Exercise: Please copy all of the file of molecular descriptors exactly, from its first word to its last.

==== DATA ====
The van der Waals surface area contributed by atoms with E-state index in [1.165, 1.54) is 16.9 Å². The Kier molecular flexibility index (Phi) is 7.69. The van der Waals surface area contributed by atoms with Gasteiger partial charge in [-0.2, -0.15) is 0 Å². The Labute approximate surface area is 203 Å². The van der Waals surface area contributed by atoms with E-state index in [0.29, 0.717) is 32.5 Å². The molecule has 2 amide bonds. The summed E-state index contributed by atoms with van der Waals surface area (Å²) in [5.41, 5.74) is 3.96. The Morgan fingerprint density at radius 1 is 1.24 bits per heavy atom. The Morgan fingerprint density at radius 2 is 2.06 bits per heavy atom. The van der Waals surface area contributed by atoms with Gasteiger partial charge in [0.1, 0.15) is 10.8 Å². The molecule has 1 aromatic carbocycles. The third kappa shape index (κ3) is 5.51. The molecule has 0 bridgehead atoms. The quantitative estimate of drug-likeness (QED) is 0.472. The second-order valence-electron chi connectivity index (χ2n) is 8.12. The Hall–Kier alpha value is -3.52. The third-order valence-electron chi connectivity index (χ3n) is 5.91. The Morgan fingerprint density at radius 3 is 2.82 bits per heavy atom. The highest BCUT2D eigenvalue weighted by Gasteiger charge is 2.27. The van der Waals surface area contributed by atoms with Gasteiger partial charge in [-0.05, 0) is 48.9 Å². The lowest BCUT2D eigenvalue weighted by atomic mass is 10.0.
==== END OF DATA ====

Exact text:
The van der Waals surface area contributed by atoms with E-state index in [1.165, 1.54) is 16.9 Å². The Kier molecular flexibility index (Phi) is 7.69. The van der Waals surface area contributed by atoms with Gasteiger partial charge in [-0.2, -0.15) is 0 Å². The Labute approximate surface area is 203 Å². The van der Waals surface area contributed by atoms with E-state index in [0.29, 0.717) is 32.5 Å². The molecule has 2 amide bonds. The summed E-state index contributed by atoms with van der Waals surface area (Å²) in [5.41, 5.74) is 3.96. The Morgan fingerprint density at radius 1 is 1.24 bits per heavy atom. The Morgan fingerprint density at radius 2 is 2.06 bits per heavy atom. The van der Waals surface area contributed by atoms with Gasteiger partial charge in [0.1, 0.15) is 10.8 Å². The molecule has 1 aromatic carbocycles. The third kappa shape index (κ3) is 5.51. The molecule has 0 bridgehead atoms. The quantitative estimate of drug-likeness (QED) is 0.472. The second-order valence-electron chi connectivity index (χ2n) is 8.12. The Hall–Kier alpha value is -3.52. The third-order valence-electron chi connectivity index (χ3n) is 5.91. The Morgan fingerprint density at radius 3 is 2.82 bits per heavy atom. The highest BCUT2D eigenvalue weighted by Gasteiger charge is 2.27. The van der Waals surface area contributed by atoms with Gasteiger partial charge in [-0.05, 0) is 48.9 Å². The lowest BCUT2D eigenvalue weighted by atomic mass is 10.0.